Bee Pathogen Programme

Bees are an important part of New Zealand's ecosystems and primary industries. Find out about the Bee Pathogen Programme, how it works to protect our apiculturists and how we're getting ready to respond to potential biosecurity threats.

Bees matter

Bees are not simply producers of honey. They pollinate all kinds of plants that affect our ecosystems.

Bees play a part in:

  • tree and crop farming
  • dairy farming
  • animal meat production
  • honey production
  • some forestry.

Without bees, our primary industries would suffer.

Preparing to respond

One of our country's best defenses is readiness – preparing for a biosecurity threat. Being ready can put us in a much better position to protect our primary industries should there be a problem.

The Bee Pathogen Programme will help secure our apiculture (beekeeping) sector and protect New Zealand’s increasing international trade in bee products.

About the programme

The Bee Pathogen Programme runs from September 2016 to March 2019.


The programme aims to find out:

  • how common pests and pathogens are
  • how severely hives are affected by pests and pathogens
  • where pests and pathogens are located in New Zealand
  • how pests and pathogens are affecting our apiary industries – including how much honey hives are producing and how many bees are being lost from colonies.

What we're doing

Trained inspectors will do disease inspections on a variety of apiaries from around New Zealand. They will be looking for:

  • American foulbrood
  • European foulbrood
  • half-moon syndrome
  • sacbrood
  • chalkbrood
  • black shiny bees
  • deformed wing virus
  • signs of pests – including wax moth, Varroa mites, ants, wasps and small hive beetles.

Inspectors will check 8 hives at each apiary. They will collect bee samples and record specific information for each – including how the hives are managed.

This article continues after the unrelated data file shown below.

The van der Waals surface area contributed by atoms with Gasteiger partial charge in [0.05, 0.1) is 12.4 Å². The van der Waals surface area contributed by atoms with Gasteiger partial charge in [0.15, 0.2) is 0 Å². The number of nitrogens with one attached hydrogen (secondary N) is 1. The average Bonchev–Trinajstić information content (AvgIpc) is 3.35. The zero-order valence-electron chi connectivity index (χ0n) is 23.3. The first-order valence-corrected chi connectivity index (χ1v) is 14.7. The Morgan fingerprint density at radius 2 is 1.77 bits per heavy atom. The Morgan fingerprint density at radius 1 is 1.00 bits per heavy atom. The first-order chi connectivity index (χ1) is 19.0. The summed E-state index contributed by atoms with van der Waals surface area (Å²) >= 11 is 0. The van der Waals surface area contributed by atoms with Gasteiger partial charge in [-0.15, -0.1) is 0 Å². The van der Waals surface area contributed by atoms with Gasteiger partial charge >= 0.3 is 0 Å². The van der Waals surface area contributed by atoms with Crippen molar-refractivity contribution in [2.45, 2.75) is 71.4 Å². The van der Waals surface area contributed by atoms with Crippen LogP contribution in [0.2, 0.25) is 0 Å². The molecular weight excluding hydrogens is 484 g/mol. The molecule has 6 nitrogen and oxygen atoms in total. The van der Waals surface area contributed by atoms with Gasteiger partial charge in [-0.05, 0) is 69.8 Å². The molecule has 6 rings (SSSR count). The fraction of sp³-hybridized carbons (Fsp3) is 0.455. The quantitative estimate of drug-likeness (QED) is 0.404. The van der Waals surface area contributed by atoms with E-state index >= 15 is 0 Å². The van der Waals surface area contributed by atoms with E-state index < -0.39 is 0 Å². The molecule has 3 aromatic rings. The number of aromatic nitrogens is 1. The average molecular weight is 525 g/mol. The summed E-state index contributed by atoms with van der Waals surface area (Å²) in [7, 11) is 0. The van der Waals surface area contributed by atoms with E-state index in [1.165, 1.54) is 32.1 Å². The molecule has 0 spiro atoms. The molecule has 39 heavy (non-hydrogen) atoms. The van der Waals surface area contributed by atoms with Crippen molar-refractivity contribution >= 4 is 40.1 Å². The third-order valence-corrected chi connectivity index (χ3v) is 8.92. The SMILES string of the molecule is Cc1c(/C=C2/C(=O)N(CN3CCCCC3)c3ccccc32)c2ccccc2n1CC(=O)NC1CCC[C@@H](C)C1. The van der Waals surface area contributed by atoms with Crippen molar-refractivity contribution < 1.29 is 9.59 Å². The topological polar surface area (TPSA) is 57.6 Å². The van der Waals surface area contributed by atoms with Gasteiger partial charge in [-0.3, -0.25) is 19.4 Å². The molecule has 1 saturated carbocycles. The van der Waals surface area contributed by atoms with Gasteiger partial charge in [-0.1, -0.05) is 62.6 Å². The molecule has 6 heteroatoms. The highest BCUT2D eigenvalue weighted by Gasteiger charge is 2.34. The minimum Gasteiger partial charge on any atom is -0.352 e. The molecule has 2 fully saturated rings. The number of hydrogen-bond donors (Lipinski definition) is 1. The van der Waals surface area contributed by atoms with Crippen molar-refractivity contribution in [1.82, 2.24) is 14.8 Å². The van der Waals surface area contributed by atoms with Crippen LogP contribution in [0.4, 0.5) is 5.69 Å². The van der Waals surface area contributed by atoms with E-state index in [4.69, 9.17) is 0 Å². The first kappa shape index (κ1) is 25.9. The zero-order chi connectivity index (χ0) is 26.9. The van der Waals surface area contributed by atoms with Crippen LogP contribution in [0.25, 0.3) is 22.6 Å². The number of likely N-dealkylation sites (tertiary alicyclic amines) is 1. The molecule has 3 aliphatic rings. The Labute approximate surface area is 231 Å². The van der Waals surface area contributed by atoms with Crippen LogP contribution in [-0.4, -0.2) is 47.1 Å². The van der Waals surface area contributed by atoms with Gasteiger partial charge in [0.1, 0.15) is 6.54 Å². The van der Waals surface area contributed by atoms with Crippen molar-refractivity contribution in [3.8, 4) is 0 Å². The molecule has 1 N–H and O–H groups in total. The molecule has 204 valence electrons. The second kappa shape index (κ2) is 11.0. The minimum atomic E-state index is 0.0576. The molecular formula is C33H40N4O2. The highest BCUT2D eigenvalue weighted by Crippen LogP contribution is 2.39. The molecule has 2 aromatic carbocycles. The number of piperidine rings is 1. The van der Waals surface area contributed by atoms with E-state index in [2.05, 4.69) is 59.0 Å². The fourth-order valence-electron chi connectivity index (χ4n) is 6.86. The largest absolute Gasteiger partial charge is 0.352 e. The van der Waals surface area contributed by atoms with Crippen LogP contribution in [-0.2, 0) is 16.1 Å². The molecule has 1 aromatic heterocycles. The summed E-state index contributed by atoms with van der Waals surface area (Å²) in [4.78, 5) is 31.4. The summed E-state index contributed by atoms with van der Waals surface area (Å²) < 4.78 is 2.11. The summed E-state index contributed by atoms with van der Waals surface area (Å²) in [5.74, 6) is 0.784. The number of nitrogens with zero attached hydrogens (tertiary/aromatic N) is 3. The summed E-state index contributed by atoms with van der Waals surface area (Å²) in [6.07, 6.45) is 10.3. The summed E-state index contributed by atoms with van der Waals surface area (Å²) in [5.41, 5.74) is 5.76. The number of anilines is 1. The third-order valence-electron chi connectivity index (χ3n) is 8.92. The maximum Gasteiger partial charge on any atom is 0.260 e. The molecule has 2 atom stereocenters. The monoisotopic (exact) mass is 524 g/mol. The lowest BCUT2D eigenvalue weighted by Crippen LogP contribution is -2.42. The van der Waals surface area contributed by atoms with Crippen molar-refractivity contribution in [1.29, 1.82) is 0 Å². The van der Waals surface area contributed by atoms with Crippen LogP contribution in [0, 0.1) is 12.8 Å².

Bee samples will be sent to both our Animal Health Laboratory (AHL) and our Plant Health and Environment Laboratory (PHEL) for analysis. The AHL will check bee samples for viruses – including foulbroods and syndromes. The PHEL will use the sample bees to determine both Varroa and Nosema counts per bee for each hive.

In total, samples will be taken from 60 apiaries every spring and autumn until the end of 2018. Inspectors will use the same 60 apiaries for each round of inspections.

Who's involved

The study involves MPI staff, MPI-authorised apiary inspectors and certain apiary owners who have agreed to be part of the programme.

The owners of each apiary in the programme will receive their own hive report after each 6-month analysis. The report will tell them:

  • their apiary pathogen load results from both molecular and microscopic testing
  • the average load per bee for their apiary
  • how their apiary compares to the national average for each pathogen or pest
  • how each measurement is changing over the research period.

Find out more

Who to contact

If you have questions about the information on this page, email

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